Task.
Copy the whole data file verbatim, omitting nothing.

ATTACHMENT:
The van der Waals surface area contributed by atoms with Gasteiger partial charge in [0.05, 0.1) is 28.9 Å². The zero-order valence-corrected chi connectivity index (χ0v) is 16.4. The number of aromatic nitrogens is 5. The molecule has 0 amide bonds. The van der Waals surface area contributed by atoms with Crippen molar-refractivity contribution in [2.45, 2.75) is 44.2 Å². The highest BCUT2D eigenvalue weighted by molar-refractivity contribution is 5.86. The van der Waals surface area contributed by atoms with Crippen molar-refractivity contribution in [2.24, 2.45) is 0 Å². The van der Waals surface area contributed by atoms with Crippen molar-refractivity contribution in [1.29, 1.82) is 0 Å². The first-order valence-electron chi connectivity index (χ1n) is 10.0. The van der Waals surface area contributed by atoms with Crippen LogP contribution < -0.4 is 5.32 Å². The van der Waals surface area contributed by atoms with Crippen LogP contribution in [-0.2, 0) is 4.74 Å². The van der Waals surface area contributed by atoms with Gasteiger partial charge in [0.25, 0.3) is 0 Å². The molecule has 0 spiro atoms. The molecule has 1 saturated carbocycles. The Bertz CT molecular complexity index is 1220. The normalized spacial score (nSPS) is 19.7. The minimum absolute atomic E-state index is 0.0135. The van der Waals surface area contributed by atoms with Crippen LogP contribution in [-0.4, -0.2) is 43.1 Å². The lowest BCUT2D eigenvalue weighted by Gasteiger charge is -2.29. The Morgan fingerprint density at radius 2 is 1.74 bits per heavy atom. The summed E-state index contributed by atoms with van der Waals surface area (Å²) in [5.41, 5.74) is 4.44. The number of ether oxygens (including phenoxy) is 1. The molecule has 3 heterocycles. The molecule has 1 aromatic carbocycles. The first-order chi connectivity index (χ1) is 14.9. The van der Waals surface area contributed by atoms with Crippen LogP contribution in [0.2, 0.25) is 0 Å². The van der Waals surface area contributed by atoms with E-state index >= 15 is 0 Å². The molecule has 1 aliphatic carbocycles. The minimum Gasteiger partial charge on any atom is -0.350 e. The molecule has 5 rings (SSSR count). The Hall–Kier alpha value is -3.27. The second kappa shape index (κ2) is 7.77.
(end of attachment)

The van der Waals surface area contributed by atoms with Gasteiger partial charge in [0.05, 0.1) is 28.9 Å². The zero-order valence-corrected chi connectivity index (χ0v) is 16.4. The number of aromatic nitrogens is 5. The molecule has 0 amide bonds. The van der Waals surface area contributed by atoms with Crippen molar-refractivity contribution in [2.45, 2.75) is 44.2 Å². The highest BCUT2D eigenvalue weighted by molar-refractivity contribution is 5.86. The van der Waals surface area contributed by atoms with Crippen molar-refractivity contribution in [2.24, 2.45) is 0 Å². The van der Waals surface area contributed by atoms with Crippen molar-refractivity contribution in [1.29, 1.82) is 0 Å². The first-order valence-electron chi connectivity index (χ1n) is 10.0. The van der Waals surface area contributed by atoms with Crippen LogP contribution < -0.4 is 5.32 Å². The van der Waals surface area contributed by atoms with Crippen LogP contribution in [-0.2, 0) is 4.74 Å². The van der Waals surface area contributed by atoms with Gasteiger partial charge in [0.25, 0.3) is 0 Å². The molecule has 0 spiro atoms. The molecule has 1 saturated carbocycles. The Bertz CT molecular complexity index is 1220. The normalized spacial score (nSPS) is 19.7. The minimum absolute atomic E-state index is 0.0135. The van der Waals surface area contributed by atoms with Crippen LogP contribution in [-0.4, -0.2) is 43.1 Å². The lowest BCUT2D eigenvalue weighted by Gasteiger charge is -2.29. The Morgan fingerprint density at radius 2 is 1.74 bits per heavy atom. The summed E-state index contributed by atoms with van der Waals surface area (Å²) in [5.41, 5.74) is 4.44. The number of ether oxygens (including phenoxy) is 1. The molecule has 3 heterocycles. The molecule has 1 aromatic carbocycles. The first-order chi connectivity index (χ1) is 14.9. The van der Waals surface area contributed by atoms with Crippen LogP contribution in [0.2, 0.25) is 0 Å². The van der Waals surface area contributed by atoms with E-state index >= 15 is 0 Å². The molecule has 1 aliphatic carbocycles. The minimum Gasteiger partial charge on any atom is -0.350 e. The molecule has 5 rings (SSSR count). The Hall–Kier alpha value is -3.27. The second kappa shape index (κ2) is 7.77.